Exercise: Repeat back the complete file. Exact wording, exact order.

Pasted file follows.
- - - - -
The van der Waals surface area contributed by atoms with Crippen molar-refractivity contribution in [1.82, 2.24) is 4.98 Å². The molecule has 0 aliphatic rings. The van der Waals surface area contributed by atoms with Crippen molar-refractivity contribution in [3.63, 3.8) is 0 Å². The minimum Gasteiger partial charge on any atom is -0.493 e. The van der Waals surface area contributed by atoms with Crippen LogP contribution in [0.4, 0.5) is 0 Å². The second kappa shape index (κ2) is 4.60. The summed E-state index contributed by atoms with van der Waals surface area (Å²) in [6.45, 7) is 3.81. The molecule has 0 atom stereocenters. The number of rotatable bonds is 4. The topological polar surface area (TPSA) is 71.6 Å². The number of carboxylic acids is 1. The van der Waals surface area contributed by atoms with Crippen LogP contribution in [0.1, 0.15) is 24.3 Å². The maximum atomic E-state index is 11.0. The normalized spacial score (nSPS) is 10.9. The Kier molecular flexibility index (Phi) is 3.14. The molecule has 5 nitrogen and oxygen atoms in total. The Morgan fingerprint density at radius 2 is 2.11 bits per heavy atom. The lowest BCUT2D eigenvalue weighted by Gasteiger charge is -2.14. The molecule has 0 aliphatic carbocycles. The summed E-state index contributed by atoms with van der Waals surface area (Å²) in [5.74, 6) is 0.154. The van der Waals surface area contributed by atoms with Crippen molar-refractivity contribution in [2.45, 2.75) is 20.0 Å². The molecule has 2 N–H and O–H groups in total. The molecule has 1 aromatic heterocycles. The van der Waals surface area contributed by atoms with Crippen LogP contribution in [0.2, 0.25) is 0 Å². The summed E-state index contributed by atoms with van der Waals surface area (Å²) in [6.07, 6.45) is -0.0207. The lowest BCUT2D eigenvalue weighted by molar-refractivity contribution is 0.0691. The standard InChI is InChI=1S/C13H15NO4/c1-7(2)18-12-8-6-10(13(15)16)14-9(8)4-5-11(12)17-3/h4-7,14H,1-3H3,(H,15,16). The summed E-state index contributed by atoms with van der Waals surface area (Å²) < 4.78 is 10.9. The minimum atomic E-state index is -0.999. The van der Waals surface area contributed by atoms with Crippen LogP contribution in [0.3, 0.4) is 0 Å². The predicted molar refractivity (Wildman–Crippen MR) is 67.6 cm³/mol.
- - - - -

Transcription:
The van der Waals surface area contributed by atoms with Crippen molar-refractivity contribution in [1.82, 2.24) is 4.98 Å². The molecule has 0 aliphatic rings. The van der Waals surface area contributed by atoms with Crippen molar-refractivity contribution in [3.63, 3.8) is 0 Å². The minimum Gasteiger partial charge on any atom is -0.493 e. The van der Waals surface area contributed by atoms with Crippen LogP contribution in [0.4, 0.5) is 0 Å². The second kappa shape index (κ2) is 4.60. The summed E-state index contributed by atoms with van der Waals surface area (Å²) in [6.45, 7) is 3.81. The molecule has 0 atom stereocenters. The number of rotatable bonds is 4. The topological polar surface area (TPSA) is 71.6 Å². The number of carboxylic acids is 1. The van der Waals surface area contributed by atoms with Crippen LogP contribution in [0.1, 0.15) is 24.3 Å². The maximum atomic E-state index is 11.0. The normalized spacial score (nSPS) is 10.9. The Kier molecular flexibility index (Phi) is 3.14. The molecule has 5 nitrogen and oxygen atoms in total. The Morgan fingerprint density at radius 2 is 2.11 bits per heavy atom. The lowest BCUT2D eigenvalue weighted by Gasteiger charge is -2.14. The molecule has 0 aliphatic carbocycles. The summed E-state index contributed by atoms with van der Waals surface area (Å²) in [5.74, 6) is 0.154. The van der Waals surface area contributed by atoms with Crippen molar-refractivity contribution in [2.45, 2.75) is 20.0 Å². The molecule has 2 N–H and O–H groups in total. The molecule has 1 aromatic heterocycles. The van der Waals surface area contributed by atoms with Crippen LogP contribution in [0.2, 0.25) is 0 Å². The summed E-state index contributed by atoms with van der Waals surface area (Å²) in [6.07, 6.45) is -0.0207. The lowest BCUT2D eigenvalue weighted by molar-refractivity contribution is 0.0691. The standard InChI is InChI=1S/C13H15NO4/c1-7(2)18-12-8-6-10(13(15)16)14-9(8)4-5-11(12)17-3/h4-7,14H,1-3H3,(H,15,16). The summed E-state index contributed by atoms with van der Waals surface area (Å²) < 4.78 is 10.9. The minimum atomic E-state index is -0.999. The van der Waals surface area contributed by atoms with Crippen LogP contribution in [0.3, 0.4) is 0 Å². The predicted molar refractivity (Wildman–Crippen MR) is 67.6 cm³/mol.